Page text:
Sri Anandamoyi Ma

From New World Encyclopedia
Sri Ma Anandamayi
Sri Anandamoyi Ma.jpg
Date of birthApril 30 1896(1896-04-30)
Place of birthKheora, Brahmanbaria, Bangladesh
Date of passing27 August 1982 (aged 86)
Place of passingKishanpur, Dehradun, India Last rites were performed in Kankhal, Haridwar, India

Sri Anandamoyi Ma (1896 - 1982), also called Anandamayi Ma (meaning "Joy Permeated Mother"), was a Hindu spiritual teacher (guru), saint, and mystic from Bengal, India. Called "the finest flower that the soil of India had produced," she engaged in religious cross-fertilization with several notable Indian figures including Mahatma Gandhi, Indira Gandhi, Paramahamsa Yogananada, and many other spiritual leaders during her lifetime.

Esteemed for her religious devotion and her cultivation of paranormal abilities (such as precognition and faith healings), many miracles were also reported of her. She practiced Hindu Tantra herself but did not advocate the same method for all. She taught that there are so many different religions and sects because God reveals Himself to everyone through all of them so that each person may advance according to his or her inherent capabilities. Correspondingly, she blessed followers of all religions equally. The Muslim population of Kheora has continually venerated her their "own Ma" (Mother).


Early life

Anandamayi Ma was born Nirmala Sundari on April 30, 1896, to Bipinbihari Bhattacharya and Mokshada Sundari Devie in Kheora, Brahmanbaria District, British India, in what is now Bangladesh. Her father was a Vaishnavite singer.[1] whose devotion to Vishnu was demonstrated during a storm that blew the roof off their home, whereupon he continued to sing during the downpour. His daughter experienced the presence of divine power in herself since childhood and went into a trance on hearing kirtans.[1] She attended the village school for barely two years.[2]

At the age of thirteen, in 1908, she was married to Ramani Mohan Chakrabarti of Vikramapura, who she called Bholanath and pitaji.[1][2] She spent five years after her marriage at her brother-in-law's home, where she was in a trancelike state much of the time. It was a celibate marriage because whenever thoughts of sexuality occurred to him, Anandamoyi's body would take on the qualities of death and she would grow faint. When Nirmala Sundari was about 17, Nirmala went to live with her husband in Ashtagram. It was here that a devout neighbor, Harakumar, developed a habit of addressing her as "Ma," and prostrated before her morning and evening.[3] In 1918, they went on to live in Bajitpur, where she became famous for her beauty. Here they stayed until 1924, while Nirmala went deeper into her trances. On his return from the office at the end of the working day, Bholanath often found Nirmala lying on the kitchen floor, the food half cooked or burnt. On the full moon night of August 1922, at midnight, 26-year old Nirmala went through the actions of spiritual initiation—all by herself.[3] Members of Bholanath's family did not respond to his wife’s strange behavior as calmly as he did. While his relatives suggested he remarry, he became her first disciple in 1922.[4][2] Her second disciple was Bhaiji who was the first to suggest that Nirmala be called Anandamayi Ma, meaning "Joy Permeated Mother," or "Bliss Permeated Mother." He was chiefly responsible for the first ashram built for Anandamayi Ma in 1929 at Ramna, within the precinct of the Ramna Kali Mandir.[5][3]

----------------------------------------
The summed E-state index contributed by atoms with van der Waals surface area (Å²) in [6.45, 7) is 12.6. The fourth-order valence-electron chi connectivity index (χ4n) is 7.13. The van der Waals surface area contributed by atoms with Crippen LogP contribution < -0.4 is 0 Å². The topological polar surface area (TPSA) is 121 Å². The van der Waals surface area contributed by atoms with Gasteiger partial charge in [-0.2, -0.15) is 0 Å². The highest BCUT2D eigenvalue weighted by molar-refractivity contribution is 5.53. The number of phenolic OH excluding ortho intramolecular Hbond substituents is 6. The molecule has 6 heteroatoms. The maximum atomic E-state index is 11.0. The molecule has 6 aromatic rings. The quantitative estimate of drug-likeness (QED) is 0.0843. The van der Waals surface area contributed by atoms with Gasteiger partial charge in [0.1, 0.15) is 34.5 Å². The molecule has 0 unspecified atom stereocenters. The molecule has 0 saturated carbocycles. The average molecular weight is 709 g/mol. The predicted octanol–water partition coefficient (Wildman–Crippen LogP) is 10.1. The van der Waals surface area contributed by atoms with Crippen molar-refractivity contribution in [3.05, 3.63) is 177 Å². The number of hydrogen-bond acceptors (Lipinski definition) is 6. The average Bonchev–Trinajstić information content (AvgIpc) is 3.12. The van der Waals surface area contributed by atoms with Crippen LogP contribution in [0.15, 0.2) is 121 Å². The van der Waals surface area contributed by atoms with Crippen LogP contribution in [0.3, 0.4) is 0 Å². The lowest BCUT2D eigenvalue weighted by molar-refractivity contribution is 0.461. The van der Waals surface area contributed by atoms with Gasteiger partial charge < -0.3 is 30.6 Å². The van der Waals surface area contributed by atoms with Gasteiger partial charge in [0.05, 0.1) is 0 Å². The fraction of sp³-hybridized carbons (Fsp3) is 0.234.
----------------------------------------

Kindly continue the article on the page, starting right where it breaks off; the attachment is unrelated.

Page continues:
In Dhaka

Nirmala moved to Shahbag with her husband in 1924, where he had been appointed caretaker of the gardens of the Nawab of Dhaka.[1] During this period Nirmala used to manifest the ecstasy that resembled Chaitanya Mahaprabhu.[2] In 1926, she set up a Kali temple in the Siddheshwari area and devoted herself to spirituality.[1] Nirmala underwent a mystic experience while praying in the temple one day.[1] In her trance, she would hold difficult yogic positions for long periods and spontaneously form complex tantric hand positions and gestures. Henceforth, she became known as Anandamoyi Ma, meaning the Joy Permeated Mother. She set up an ashram at Ramna within the precinct of the Ramna Kali Mandir. Though her parents were Vaishnavas, she followed the Tantric creed.